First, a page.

Glendora Natural History Website Data Compiled by Dick Swinney
Image used for spacing


Most of the following material directly relates to the study of the various groups of organisms found mostly within the city limits of Glendora. This includes the South Hills Wilderness Area (220 acres) in the south-eastern portion of the city, plus the Big Dalton Canyon Wilderness Park, formerly called the Glendora Wilderness Park (690 acres). Many insect specimens have been collected at the West Campus of Azusa Pacific University in Azusa. The location is approximately 0.4 miles west of the Glendora boundary. The Mercury vapor flood lights here offer great opportunities for collecting.

The ultimate goal is to include all the material found on this site in one published volume, when it is completed. Most major groups of organisms are being studied and will eventually be included here, including fungi (Basidiomycetes), algae, lichens, mosses, etc. Bacteria, viruses, ricketsia and nematodes will be omitted. My only available publication is the Glendora Foothill Plant Checklist. This will eventually be completely revised in a different format and included in The Natural History of Glendora. A currant update to the plant checklist is included here.

The heavy use of abbreviations has been necessary to make the length manageable. A complete list of the general abbreviations used throughout, is included in the treatment of the birds located in the beginning section. The specific title is: Selected Bird Sightings. Abbreviations related only to specific areas will be presented there.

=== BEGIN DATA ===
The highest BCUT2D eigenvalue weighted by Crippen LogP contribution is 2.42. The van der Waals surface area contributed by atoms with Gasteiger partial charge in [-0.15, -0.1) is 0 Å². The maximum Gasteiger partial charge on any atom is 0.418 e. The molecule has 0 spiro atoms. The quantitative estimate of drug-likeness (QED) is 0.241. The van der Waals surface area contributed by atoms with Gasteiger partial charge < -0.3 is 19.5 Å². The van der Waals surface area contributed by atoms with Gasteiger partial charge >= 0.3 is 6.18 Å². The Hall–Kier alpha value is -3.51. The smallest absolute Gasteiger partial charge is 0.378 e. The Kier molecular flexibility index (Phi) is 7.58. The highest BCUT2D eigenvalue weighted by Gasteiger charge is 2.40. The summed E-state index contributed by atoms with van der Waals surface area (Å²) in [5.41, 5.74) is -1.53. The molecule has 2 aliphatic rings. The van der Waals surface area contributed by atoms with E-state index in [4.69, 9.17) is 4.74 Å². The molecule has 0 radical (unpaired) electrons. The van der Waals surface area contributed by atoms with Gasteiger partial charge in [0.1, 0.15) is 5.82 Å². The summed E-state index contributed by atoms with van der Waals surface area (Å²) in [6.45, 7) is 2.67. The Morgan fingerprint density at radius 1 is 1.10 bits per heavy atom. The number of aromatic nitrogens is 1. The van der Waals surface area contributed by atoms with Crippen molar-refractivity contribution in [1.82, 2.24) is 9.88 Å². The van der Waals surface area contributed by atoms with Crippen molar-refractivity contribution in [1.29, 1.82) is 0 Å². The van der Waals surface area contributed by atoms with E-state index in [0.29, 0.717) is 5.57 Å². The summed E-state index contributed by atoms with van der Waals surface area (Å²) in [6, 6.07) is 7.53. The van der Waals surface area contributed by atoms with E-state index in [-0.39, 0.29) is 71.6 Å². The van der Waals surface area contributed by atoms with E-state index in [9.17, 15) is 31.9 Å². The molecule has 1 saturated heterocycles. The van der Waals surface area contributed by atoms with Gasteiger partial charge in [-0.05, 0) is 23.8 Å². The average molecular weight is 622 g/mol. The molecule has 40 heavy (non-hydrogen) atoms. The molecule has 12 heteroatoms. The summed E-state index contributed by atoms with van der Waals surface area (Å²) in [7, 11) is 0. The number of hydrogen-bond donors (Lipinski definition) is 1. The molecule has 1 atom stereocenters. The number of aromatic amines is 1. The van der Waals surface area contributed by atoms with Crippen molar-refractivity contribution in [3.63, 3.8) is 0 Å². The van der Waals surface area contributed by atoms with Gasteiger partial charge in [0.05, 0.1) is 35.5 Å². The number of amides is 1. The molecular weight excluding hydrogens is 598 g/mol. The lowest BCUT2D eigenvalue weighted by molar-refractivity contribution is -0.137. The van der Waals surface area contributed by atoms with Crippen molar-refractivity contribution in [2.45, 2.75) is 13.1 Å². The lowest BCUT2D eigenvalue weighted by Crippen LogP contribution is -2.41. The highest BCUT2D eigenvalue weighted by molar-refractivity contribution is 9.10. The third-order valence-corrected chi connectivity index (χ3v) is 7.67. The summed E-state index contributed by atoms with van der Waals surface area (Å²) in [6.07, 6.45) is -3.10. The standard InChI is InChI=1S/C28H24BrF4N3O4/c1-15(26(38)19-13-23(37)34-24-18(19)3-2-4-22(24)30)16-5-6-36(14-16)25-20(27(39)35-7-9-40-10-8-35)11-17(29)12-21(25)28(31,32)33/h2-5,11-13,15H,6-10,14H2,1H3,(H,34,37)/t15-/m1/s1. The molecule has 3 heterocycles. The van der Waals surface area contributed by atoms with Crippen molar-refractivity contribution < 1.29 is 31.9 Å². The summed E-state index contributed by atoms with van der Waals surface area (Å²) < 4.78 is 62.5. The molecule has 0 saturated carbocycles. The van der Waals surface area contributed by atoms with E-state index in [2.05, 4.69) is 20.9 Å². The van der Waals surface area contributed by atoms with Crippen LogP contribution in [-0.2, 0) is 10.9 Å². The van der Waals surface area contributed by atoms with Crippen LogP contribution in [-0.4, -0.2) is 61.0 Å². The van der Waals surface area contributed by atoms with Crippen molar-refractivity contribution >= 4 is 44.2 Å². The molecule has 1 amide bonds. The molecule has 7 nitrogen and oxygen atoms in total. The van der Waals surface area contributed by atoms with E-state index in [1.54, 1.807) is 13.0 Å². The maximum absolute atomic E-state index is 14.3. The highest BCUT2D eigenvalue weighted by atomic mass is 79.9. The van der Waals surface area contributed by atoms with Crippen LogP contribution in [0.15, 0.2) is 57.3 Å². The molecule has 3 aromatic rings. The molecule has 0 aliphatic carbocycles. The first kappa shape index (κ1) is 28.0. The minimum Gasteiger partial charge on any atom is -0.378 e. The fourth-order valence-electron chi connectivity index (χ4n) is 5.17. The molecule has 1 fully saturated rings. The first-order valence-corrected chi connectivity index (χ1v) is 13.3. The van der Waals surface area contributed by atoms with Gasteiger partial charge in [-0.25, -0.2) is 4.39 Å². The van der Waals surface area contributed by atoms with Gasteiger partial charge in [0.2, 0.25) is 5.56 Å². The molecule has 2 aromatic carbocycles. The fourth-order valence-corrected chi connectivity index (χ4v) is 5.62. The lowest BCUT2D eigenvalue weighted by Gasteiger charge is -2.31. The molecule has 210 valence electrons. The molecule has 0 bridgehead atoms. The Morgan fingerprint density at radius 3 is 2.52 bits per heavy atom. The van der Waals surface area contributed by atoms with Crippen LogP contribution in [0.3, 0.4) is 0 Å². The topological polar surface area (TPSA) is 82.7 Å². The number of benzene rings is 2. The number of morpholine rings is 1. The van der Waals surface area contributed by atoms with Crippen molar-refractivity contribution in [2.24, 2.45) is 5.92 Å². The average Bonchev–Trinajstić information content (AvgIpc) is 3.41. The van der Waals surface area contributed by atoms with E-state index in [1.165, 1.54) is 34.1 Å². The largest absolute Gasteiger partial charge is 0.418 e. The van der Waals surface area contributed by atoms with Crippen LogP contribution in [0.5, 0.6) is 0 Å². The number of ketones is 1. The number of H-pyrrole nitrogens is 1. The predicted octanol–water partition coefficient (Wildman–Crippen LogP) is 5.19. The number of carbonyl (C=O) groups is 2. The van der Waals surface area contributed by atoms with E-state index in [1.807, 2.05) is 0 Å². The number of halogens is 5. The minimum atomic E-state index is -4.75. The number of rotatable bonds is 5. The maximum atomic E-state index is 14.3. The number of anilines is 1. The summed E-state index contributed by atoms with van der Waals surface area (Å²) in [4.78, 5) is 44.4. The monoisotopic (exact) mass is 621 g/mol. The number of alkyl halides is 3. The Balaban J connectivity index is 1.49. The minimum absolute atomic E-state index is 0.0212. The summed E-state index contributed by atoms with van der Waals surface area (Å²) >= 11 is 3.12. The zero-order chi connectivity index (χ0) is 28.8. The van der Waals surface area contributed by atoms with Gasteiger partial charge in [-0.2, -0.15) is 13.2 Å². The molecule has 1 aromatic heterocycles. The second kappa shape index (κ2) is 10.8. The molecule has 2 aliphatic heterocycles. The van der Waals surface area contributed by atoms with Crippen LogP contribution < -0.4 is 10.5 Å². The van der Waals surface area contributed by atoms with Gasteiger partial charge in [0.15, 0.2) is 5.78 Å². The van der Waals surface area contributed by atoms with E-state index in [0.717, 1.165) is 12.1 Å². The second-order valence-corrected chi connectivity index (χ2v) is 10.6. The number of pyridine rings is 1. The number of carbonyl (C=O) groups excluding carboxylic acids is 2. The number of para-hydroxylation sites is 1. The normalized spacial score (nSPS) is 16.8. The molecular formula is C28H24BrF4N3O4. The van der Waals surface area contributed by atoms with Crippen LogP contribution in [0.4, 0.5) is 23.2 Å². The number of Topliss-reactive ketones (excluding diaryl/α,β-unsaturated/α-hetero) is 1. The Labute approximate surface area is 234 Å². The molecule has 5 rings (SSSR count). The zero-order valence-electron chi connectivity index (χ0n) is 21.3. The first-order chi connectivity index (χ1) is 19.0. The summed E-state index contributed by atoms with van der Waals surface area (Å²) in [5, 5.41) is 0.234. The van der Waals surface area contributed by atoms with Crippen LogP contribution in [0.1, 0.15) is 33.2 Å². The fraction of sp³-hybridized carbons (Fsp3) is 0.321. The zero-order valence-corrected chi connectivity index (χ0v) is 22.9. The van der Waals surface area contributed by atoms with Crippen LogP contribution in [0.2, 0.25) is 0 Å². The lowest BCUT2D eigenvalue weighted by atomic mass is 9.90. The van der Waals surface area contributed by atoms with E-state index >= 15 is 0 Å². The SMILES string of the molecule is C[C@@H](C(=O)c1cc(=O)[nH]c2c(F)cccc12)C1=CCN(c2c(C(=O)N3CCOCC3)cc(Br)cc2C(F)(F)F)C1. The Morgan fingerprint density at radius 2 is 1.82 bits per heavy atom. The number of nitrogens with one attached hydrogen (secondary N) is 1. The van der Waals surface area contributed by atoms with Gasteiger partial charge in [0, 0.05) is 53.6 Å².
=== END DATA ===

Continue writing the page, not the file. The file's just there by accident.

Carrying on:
The elevations found within the study area range from 635 to 2,800 ft. The area has four primary plant communities: Chaparral, Coastal Sage Scrub, Southern Oak Woodland and the Freshwater Marsh. In addition, there are a number of riparian woodlands that run through the first three Communities listed above. Disturbed areas, which may be caused by a number of reasons, are dispersed throughout the general study area. Many organisms are confined to the residential neighborhoods, whereas others are strictly limited to very specialized habitats in the wilderness areas. Examples of specialized organisms include the following: aquatic organisms, parasites, saprohytes (feeding on dead or decaying organisms - many saprophytes of dead animals further specialize by feeding on either the flesh or the skin & hair, and may further be restricted to skin that is of a definite age after death of the animal), dung feeders (many specialize on the dung of only one species of animal), arthropods that live only in the highest leaves of trees, tunnel dwellers, burrowers in loose sand or in mud under the water or at the waters edge and arthropods that live in colonies of other species but do not harm them.

Most animals have a preference to the time of day they are active. Crepuscular animals include several of our snake species, some spiders, several bats and a number of insects. These are organisms that are most active at twilight hours - early morning and early evening and often are inactive in between. At least one of our bats has two roosting times with a different location for each. The absence of photographic attachments in the following will be a handicap for many users but hopefully the material presented will be useful in some way to all. Regardless of how thorough a study is carried out or how long the observations have been made, there is always room for further study and there will always be new organisms to add to the list. The following are merely intended to provide a foundation for further study and observations.